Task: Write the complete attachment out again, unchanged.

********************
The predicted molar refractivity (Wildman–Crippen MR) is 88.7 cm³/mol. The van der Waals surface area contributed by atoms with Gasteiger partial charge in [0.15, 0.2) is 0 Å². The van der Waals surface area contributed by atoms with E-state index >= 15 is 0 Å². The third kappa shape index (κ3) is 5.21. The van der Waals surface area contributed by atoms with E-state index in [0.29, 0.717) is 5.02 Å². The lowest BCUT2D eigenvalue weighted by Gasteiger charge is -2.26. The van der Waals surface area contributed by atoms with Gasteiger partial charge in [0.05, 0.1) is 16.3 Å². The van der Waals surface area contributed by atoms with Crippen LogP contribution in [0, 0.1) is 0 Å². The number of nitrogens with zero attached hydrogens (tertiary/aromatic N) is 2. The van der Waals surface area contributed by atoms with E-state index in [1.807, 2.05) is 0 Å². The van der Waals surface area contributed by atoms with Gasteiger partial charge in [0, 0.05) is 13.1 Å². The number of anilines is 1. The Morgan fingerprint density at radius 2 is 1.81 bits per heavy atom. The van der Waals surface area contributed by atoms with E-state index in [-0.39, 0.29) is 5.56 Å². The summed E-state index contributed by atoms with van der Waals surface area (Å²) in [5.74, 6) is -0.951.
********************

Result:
The predicted molar refractivity (Wildman–Crippen MR) is 88.7 cm³/mol. The van der Waals surface area contributed by atoms with Gasteiger partial charge in [0.15, 0.2) is 0 Å². The van der Waals surface area contributed by atoms with E-state index >= 15 is 0 Å². The third kappa shape index (κ3) is 5.21. The van der Waals surface area contributed by atoms with E-state index in [0.29, 0.717) is 5.02 Å². The lowest BCUT2D eigenvalue weighted by Gasteiger charge is -2.26. The van der Waals surface area contributed by atoms with Gasteiger partial charge in [0.05, 0.1) is 16.3 Å². The van der Waals surface area contributed by atoms with Crippen LogP contribution in [0, 0.1) is 0 Å². The number of nitrogens with zero attached hydrogens (tertiary/aromatic N) is 2. The van der Waals surface area contributed by atoms with E-state index in [1.807, 2.05) is 0 Å². The van der Waals surface area contributed by atoms with Gasteiger partial charge in [0, 0.05) is 13.1 Å². The number of anilines is 1. The Morgan fingerprint density at radius 2 is 1.81 bits per heavy atom. The van der Waals surface area contributed by atoms with E-state index in [-0.39, 0.29) is 5.56 Å². The summed E-state index contributed by atoms with van der Waals surface area (Å²) in [5.74, 6) is -0.951.